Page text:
Information regarding life in Iceland is all in one place and in English on the island.is site. There you find everything about the health and social security system, education, culture, public services, family matters, gender equality legislation, housing, taxing,employment and other issues that immigrants and others staying for some time in Iceland need to know. Here below are just a few useful additional issues. Then the site "Links" provides additional sources of information.
Important websites for public policies, legislation and services are the ones of the Directorate of Health, the Ministry of Welfare and the Ministry of Education,Science and Culture. Legislation you find at the Althingi web, immigration/ guest workers´ matters at the Directorate of Immigration and employment matters the Directorate of Labour.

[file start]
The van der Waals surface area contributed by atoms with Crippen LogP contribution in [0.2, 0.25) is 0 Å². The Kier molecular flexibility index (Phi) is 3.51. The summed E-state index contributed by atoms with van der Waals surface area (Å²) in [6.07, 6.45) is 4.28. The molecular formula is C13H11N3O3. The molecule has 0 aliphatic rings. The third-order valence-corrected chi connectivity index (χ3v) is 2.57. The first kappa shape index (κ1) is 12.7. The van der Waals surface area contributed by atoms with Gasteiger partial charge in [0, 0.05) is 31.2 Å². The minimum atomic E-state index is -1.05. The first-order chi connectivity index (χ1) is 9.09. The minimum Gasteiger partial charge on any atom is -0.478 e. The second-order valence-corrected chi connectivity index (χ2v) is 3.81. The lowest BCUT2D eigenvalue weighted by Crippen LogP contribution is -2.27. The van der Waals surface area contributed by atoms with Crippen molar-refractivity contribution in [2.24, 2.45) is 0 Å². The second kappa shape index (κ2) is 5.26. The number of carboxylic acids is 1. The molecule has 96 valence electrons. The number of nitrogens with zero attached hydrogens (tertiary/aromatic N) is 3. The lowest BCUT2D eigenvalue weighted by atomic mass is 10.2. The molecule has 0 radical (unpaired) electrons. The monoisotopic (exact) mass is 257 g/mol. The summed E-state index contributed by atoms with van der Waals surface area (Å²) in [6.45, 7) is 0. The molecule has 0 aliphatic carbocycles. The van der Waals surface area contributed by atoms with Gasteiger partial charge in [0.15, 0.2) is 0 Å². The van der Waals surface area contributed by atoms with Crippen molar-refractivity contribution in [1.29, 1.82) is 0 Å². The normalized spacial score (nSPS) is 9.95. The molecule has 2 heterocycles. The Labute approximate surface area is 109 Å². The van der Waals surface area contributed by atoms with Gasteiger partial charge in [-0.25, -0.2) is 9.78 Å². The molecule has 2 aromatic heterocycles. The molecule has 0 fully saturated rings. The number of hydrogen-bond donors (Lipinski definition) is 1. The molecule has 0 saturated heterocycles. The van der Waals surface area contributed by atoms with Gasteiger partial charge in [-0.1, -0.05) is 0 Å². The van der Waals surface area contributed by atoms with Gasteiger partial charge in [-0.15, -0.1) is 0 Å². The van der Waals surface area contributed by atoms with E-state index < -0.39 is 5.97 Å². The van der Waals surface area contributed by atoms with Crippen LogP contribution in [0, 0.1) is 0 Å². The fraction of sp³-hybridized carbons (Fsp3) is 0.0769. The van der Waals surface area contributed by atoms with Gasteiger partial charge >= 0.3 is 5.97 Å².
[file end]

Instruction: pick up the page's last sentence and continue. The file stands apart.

Widely used Icelandic Internet search engines are leit.is, finna.is and Google.
News and weather
News from Iceland in English is on Iceland Review and you can read online newspapers from all over the world. The weather forecast in Iceland and in the world you find at the Icelandic Meteorological Office.
To find a certain street
For Reykjavík please visit Borgarvefsjá. The site gisting.is covers streets in whole Iceland but it focuses on finding accomodation and requires some local knowledge. Then the maps showing the bus routes in Reykjavik and the surrounding areas, can be useful as they show all streets.
Councelling and assistance with legal matters
The city of Reykjavik offers immigrants living in the city councelling and legal assistance free of charge. This includes information regarding residence and work permits, taxes, learning Icelandic and various matters of the family like a divorse.This service is located at the Community Service Center for Miðborg and Hlíðar at Skúlagata 21 Reykjavík. Open 08.30-16.00 Monday-Friday. Those that require an interpretator to be present need to book an appointment.
Icelandic Red Cross runs several projects to support children and adults of foreign origin as they settle in Iceland or if they feel isolated.